Panzerstahl PS88020 German Bundeswehr SPz Marder Infantry Fighting Vehicle - International Security Assistance Force (ISAF) (1:72 Scale)
"I vow to faithfully serve the Federal Republic of Germany and to bravely defend the right and the freedom of the German people."
- Ceremonial oath of the Bundeswehr
The Marder (German for "marten") is a German infantry fighting vehicle operated by the German Army as the main weapon of the Panzergrenadiere (mechanized infantry) from the 1970s through the present day. Developed as part of the rebuilding of Germany's armoured fighting vehicle industry, the Marder has proven to be a successful and solid infantry fighting vehicle design. While it does include a few unique features, such as the fully remote machine gun on the rear deck, it is overall a simple and conventional machine with rear exit hatch and side gun ports for mounted infantry to fire through. Its successor, the Puma, is under development.
Around 2,100 were taken into service by the German Army in the early 1970s, but the vehicle in its German variant was not sold to any foreign militaries. As the German Army began to retire older vehicles, the Chilean government agreed to acquire 200 Marders; the government of Greece was negotiating for the purchase of 500 retired vehicles, but abandoned this in 2007 choosing to acquire Russian BMP-3s. Argentina uses a simplified and locally produced variant, the VCTP, and has a number of vehicles based on that platform constructed by Henschel and built by TAMSE.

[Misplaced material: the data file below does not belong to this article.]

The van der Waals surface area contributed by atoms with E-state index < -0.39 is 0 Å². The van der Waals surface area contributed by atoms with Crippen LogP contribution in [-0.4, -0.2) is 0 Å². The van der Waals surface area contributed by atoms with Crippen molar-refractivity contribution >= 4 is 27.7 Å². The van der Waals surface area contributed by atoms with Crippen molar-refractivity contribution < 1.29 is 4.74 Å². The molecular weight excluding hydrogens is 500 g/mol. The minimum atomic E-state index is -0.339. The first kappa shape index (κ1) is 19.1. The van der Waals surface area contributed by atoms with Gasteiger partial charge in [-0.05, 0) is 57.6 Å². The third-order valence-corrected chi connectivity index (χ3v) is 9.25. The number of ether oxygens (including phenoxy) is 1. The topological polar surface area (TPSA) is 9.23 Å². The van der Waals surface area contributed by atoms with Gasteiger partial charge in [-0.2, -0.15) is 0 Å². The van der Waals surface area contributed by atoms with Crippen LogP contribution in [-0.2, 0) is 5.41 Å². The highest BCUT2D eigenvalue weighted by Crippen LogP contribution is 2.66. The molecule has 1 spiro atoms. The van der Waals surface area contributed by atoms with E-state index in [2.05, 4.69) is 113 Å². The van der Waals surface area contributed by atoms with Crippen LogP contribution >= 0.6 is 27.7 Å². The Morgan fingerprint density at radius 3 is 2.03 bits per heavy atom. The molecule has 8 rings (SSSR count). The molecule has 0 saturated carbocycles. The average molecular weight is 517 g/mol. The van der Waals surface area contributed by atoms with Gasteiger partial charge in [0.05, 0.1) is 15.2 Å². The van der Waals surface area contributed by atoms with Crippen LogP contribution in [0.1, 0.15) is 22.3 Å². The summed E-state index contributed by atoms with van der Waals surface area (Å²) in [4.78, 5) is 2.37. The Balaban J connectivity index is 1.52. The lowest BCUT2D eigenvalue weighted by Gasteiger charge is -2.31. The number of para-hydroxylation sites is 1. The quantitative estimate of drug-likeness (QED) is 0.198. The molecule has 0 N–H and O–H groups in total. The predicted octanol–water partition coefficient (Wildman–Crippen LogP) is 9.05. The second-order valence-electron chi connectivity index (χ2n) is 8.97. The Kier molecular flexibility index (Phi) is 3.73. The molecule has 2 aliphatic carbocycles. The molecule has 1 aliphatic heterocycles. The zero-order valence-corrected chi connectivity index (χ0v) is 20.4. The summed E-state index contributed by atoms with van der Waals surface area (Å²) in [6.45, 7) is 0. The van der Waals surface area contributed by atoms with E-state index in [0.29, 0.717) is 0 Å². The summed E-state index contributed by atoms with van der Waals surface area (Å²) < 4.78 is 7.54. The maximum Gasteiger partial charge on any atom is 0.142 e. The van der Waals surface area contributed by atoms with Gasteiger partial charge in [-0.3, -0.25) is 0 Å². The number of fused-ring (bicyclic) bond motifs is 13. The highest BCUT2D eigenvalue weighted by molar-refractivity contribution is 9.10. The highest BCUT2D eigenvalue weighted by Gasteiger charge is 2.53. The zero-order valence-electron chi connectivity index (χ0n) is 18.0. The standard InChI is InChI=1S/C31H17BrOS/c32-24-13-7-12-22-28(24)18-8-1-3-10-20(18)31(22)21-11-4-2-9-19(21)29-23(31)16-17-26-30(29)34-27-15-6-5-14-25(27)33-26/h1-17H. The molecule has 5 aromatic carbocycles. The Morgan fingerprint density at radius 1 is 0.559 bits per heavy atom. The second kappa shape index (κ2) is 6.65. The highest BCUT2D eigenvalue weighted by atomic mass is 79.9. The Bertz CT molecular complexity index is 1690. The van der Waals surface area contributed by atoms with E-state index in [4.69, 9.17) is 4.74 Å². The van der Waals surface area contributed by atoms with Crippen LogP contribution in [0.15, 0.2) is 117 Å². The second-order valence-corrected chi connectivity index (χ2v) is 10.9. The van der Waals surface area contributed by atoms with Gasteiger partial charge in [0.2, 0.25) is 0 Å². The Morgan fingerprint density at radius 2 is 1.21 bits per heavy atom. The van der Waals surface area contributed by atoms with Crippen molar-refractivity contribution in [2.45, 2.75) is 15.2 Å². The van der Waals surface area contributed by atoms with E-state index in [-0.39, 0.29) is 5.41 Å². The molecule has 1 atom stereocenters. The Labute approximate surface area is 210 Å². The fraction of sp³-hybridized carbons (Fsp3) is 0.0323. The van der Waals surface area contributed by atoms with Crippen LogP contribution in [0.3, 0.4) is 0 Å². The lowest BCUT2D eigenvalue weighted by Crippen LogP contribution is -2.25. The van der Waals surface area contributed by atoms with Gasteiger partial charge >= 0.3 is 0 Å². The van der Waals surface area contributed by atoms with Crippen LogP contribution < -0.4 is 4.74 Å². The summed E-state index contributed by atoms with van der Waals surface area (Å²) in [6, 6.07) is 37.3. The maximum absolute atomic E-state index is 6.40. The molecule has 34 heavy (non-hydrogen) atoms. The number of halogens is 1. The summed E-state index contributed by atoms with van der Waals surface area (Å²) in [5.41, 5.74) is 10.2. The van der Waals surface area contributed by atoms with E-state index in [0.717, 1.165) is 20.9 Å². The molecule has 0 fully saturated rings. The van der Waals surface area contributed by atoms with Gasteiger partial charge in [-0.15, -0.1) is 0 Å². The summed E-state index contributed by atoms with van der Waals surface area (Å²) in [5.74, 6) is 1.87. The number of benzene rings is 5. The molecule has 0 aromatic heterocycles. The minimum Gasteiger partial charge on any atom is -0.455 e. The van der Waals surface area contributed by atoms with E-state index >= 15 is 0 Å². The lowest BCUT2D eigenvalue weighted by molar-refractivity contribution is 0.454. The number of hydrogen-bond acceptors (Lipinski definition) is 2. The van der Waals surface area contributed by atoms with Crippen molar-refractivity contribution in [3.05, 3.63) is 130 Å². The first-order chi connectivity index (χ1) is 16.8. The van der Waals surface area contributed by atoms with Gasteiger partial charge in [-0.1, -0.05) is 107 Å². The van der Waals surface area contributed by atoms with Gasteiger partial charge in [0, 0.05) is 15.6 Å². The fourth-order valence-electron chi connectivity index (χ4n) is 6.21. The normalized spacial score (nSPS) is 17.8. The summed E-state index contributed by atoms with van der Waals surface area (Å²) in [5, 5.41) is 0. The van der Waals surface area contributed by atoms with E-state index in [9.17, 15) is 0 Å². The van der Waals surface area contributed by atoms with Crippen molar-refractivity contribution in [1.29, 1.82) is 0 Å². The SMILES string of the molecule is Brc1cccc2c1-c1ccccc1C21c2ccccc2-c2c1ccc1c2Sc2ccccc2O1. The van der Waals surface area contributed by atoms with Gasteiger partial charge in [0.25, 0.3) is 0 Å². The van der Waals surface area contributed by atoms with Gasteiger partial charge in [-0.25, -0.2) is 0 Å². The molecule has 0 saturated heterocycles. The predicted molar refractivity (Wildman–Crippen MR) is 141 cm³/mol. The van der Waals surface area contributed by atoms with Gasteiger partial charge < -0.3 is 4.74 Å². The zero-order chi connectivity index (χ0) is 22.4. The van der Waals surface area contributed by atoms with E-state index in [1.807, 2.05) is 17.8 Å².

Pictured here is a 1:72 scale German SPz Marder Infantry Fighting Vehicle that was attached to the International Security Assistance Force (ISAF). Now in stock!
Length: 3-1/4 inches
Width: 1-1/4 inches
Release Date: April 2011
Historical Account: "ISAF" - The International Security Assistance Force (ISAF) is a NATO-led security mission in Afghanistan established by the United Nations Security Council on December 20th, 2001, by Resolution 1386 as envisaged by the Bonn Agreement. It is engaged in the War in Afghanistan (2001 - present). ISAF was initially charged with securing Kabul and surrounding areas from the Taliban, al Qaeda and factional warlords, so as to allow for the establishment of the Afghan Transitional Administration headed by Hamid Karzai. In October 2003, the UN Security Council authorized the expansion of the ISAF mission throughout Afghanistan, and ISAF subsequently expanded the mission in four main stages over the whole of the country. Since 2006, ISAF has been involved in more intensive combat operations in southern Afghanistan, a tendency which continued in 2007 and 2008. Attacks on ISAF in other parts of Afghanistan are also mounting.
Troop contributors include Denmark, Canada, the United States, the United Kingdom, Italy, France, Germany, the Netherlands, Belgium, Spain, Turkey, Ireland, Poland and most members of the European Union and NATO also including Australia, New Zealand, Azerbaijan and Singapore. The intensity of the combat faced by contributing nations varies greatly, with the United States, United Kingdom and Canada sustaining substantial casualties in intensive combat operations.